4478052780_38da08febf_nRO: Librarians have been pegged with several stereotypes. Are there any
that you find particularly amusing?
BH: I suppose the classics are that we sit around and read all day, and that we know everything. I’m always quick to say, “I don’t know, but let’s find out,” to combat the latter (and to engage people in the search process). Besides, the reference librarian’s motto covers this: we don’t need to know everything, just where to find everything. As for the former, I rarely even get a chance to read during my lunch break, let alone all day. I am sensitive to the stereotype though, so if I do find myself reading reviews in a journal while sitting at the reference desk, I always have a pen in my hand – if you’re holding a pen, it looks like you’re working, not just sitting there reading a magazine. How the community sees library staff is very important to their image of their library, so even when I am working, I want to look like I’m working (while still looking approachable). Also, I do not wear my hair in a bun.

RO: What is your favorite database/online resource? Why?
BH: This really depends on the question, but the tool I use the most is the library catalog. My library is part of a consortium, and it’s a powerful tool for finding and getting items to patrons. We also have extras, like Novelist Select, and records for our ebooks and databases, which make our catalog that much more powerful. The more useful we can make library resources, and educate patrons on how to use it well, the better.

RO: What book are you currently reading, or have recently read, that
you would recommend? Conversely, what book are you currently reading,
or have recently read, that you NOT would recommend?
BH: I just finished Matt Ruff’s “Bad Monkeys,” which I enjoyed far more than I expected. By the end of the second paragraph I knew it was my kind of book, and I was right. Before that was “Swell,” by Corwin Ericson, which I also liked a lot. Both of these are off-beat novels, with plenty of absurd humor and social reflection. The only thing I’ve read recently about which I have anything negative to say is “The Last Kind Words Saloon,” by Larry McMurtry, but I don’t think my comments are fair. I’ve never read anything by him (although “Lonesome Dove” is coming up soon on my to-read list), and what I read was an advanced reader’s copy I picked up at PLA this Spring. I think it was a very early ARC, because some parts of it read more like a story outline than a novel – so much so that I’m curious to read the final published version, just to compare the two. The story itself was interesting, but the ARC just didn’t seem developed enough.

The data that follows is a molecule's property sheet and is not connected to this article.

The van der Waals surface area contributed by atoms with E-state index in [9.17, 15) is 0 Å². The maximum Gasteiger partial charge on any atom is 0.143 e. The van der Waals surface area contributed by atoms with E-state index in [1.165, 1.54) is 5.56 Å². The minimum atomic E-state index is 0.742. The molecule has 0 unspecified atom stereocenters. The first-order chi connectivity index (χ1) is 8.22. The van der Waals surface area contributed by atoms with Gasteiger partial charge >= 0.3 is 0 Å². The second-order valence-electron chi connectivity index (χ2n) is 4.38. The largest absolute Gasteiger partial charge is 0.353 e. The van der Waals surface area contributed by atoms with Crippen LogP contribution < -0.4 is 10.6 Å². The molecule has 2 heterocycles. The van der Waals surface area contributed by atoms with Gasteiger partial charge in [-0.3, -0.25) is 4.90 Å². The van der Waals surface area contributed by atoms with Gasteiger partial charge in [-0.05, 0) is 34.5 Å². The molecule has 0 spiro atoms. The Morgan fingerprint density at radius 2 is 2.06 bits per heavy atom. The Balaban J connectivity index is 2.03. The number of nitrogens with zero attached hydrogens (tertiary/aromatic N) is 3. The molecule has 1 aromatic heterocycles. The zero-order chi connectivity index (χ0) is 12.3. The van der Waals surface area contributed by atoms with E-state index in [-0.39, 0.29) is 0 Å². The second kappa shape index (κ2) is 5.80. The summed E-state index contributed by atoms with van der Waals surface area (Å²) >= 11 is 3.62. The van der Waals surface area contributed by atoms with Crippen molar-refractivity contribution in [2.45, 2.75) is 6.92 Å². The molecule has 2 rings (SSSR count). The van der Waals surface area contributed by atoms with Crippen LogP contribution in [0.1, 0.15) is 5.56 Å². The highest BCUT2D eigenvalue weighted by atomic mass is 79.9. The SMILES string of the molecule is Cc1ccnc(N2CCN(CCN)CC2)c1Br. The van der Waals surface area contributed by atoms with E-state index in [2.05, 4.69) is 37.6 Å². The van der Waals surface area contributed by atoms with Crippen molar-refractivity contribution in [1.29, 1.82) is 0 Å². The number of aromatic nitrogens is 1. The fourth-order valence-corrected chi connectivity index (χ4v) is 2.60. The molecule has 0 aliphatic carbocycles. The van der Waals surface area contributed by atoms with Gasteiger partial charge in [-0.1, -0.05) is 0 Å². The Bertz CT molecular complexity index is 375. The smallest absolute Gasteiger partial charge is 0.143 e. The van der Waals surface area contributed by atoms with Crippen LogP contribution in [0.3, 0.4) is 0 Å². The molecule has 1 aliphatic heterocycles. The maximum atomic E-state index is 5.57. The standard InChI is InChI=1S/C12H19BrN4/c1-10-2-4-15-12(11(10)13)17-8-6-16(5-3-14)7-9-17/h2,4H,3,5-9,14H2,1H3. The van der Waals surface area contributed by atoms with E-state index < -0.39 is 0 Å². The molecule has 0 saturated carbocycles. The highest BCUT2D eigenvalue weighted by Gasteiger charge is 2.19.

RO: What is the best (most challenging or however else you may define
“best”) reference question you have ever been asked? What is the
wackiest reference question you have ever been asked?
BH: One of favorite types of questions are when the library is able to surprise people by having exactly what they need – be it a recipe the really want, town records from the 1800s, or obscure contact information that they’d been trying to find on their own for weeks and finally gave up and called us for help. It surprises me that people are surprised we’re good at our jobs, but there you go. Another favorite type of questions are the ones I barely notice, but end up having a huge impact on someone’s life. Sometimes a patron has come in the library specifically to say thanks for helping them format their resume, or send an email, or find an HR person’s contact information, because that little act on my part – which probably took just a few minutes – led to a huge and positive change in their life. Library staff do seemingly inconsequential tasks like this every day, and it’s not very often they make a point of coming back and letting us know that it made that much difference, but it feels pretty good when they do.

As for the wackiest, usually those are based on misunderstandings. One of my favorites was when a man who moved here from India called and asked if “wifey” was at the library. I thought he was looking for his wife, but it turns out he was asking if we had wi-fi, and just pronounced it differently than I do.

2943850303_8f8262742c_nRO: In your blog, Swiss Army Librarian, you explore all things bookish,
including conferences and reference questions. Where did you get the
inspiration for your unique blog name? What prompted you to start your
blog and take your love of books beyond the library’s walls?
BH: Here’s how I explain the name on my About page – I wrote it in 2008, but it’s still accurate: